82  "In the excess of their adoration, the Roman Senate desired even to place his image in the Temple of Quirinus himself, with an inscription to him as qeo;" ajnivkto", the invincible God. Golden chairs, gilt chariots, triumphal robes, were piled one upon another, with laurelled fasces and laurelled wreaths. His birthday was made a perpetual holiday, and the mouth Quinctilis was renamed, in honor of him, July. A temple to Concord was to be erected in commemoration of his clemency. His person was declared sacred and to injure him by word or deed was to be counted sacrilege. The Fortune of Caesar was introduced into the constitutional oath, and the Senate took a solemn pledge to maintain his acts inviolate. Finally, they arrived at a conclusion that he was not a man at all; no longer Caius Julius, but Divus Julius, a God or the Son of God. A temple was to be built to Caesar as another Quirinus, and Antony was to be his priest." J. A. Froude, Caesar (1879), Ch. XXVI. p. 491. The insincerity of these adulations shortly before the senatorial conspiracy makes them all the worse. "One obsequious senator proposed that every woman in Rome should be at the disposition of Caesar." Ibid., p 492.

83  De Ira, II. 8.

84  Principal Shairp, in an article on "Virgil as a Precursor of Christianity," in the "Princeton Review" for Sept., 1879, pp. 403-420. Comp. the learned essay of Professor Piper, in Berlin, on "Virgil als Theologe und Prophet," in his "Evang. Kalender" for 1862.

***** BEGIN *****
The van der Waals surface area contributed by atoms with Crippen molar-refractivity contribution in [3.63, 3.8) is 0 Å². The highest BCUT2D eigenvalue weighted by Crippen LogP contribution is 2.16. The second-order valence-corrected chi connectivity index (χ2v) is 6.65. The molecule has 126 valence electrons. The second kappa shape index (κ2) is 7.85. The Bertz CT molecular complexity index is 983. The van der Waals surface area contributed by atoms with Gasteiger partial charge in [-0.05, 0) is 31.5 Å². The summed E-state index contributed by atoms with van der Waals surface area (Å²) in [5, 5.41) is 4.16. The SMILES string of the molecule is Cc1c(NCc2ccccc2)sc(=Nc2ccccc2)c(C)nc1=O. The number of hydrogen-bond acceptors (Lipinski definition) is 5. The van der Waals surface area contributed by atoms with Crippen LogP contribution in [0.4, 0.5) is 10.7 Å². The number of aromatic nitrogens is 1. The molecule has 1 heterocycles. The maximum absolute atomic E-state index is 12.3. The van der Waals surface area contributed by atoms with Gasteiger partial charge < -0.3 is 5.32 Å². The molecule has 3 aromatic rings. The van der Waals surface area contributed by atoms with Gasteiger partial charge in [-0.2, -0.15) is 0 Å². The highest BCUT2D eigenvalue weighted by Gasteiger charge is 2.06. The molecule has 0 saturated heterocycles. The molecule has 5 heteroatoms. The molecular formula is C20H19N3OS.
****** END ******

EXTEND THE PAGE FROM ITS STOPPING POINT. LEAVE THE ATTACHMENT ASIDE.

85  Jos., Bell. Jud., VII. c. 3, § 3: "As the Jewish nation is widely dispersed over all the habitable earth," etc. Antiqu., XIV. 7, 2: "Let no one wonder that there was so much wealth in our temple, since all the Jews throughout the habitable earth, and those that worship God, nay, even those of Asia and Europe, sent their contributions to it." Then, quoting from Strabo, he says: "These Jews are already gotten into all cities, and it is hard to, find a place in the habitable earth that has not admitted this tribe of men, and is not possessed by it; and it has come to pass that Egypt and Cyrene and a great number of other nations imitate their way of living, and maintain great bodies of these Jews in a peculiar manner, and grow up to greater prosperity with them, and make use also of the same laws with that nation."

86  Acts 2:5, 9-11.

87  Sueton., Caes., c. 84.

88  qr,x,h' yrEgE.

89  r['v'h yreg«. Ex. 20:10; Deut. 5:14.

90  oiJ eujsebeiÀ" oij fobouvmenoi to;n qeovn, Acts 10:2; 13:16, etc., and Josephus.

91  The system of Philo has been very thoroughly investigated, both independently, and in connection with John’s Logos-doctrine by Grossmann (1829). Gfrörer (1831), Dähne (1834), Lücke, Baur, Zeller, Dorner, Ueberweg, Ewald, J. G. Müller (Die Messian. Erwartungen des Juden Philo, Basel, 1870), Keim, Lipsius, Hausrath, Schürer, etc. See the literature in Schürer, N. T. Zeitgesch., p. 648.

92  P. E. Lucius: Die Therapeuten und ihre Stellung in der Geschichte der Askese. Strassburg, 1880.

93  A remnant of the Samaritans (about 140 souls) still live in Nablous, the ancient Shechem, occupy a special quarter, have a synagogue of their own, with a very ancient copy of the Pentateuch, and celebrate annually on the top of Mount Gerizim the Jewish Passover, Pentecost, and Feast of Tabernacles. It is the only spot on earth where the paschal sacrifice is perpetuated according to the Mosaic prescription in the twelfth chapter of Exodus. See Schaff, Through Bible Lands (N.York and Lond. 1878), pp. 314 sqq. and Hausrath, l.c. I. 17 sqq.

94  John 4.

95  Acts 8.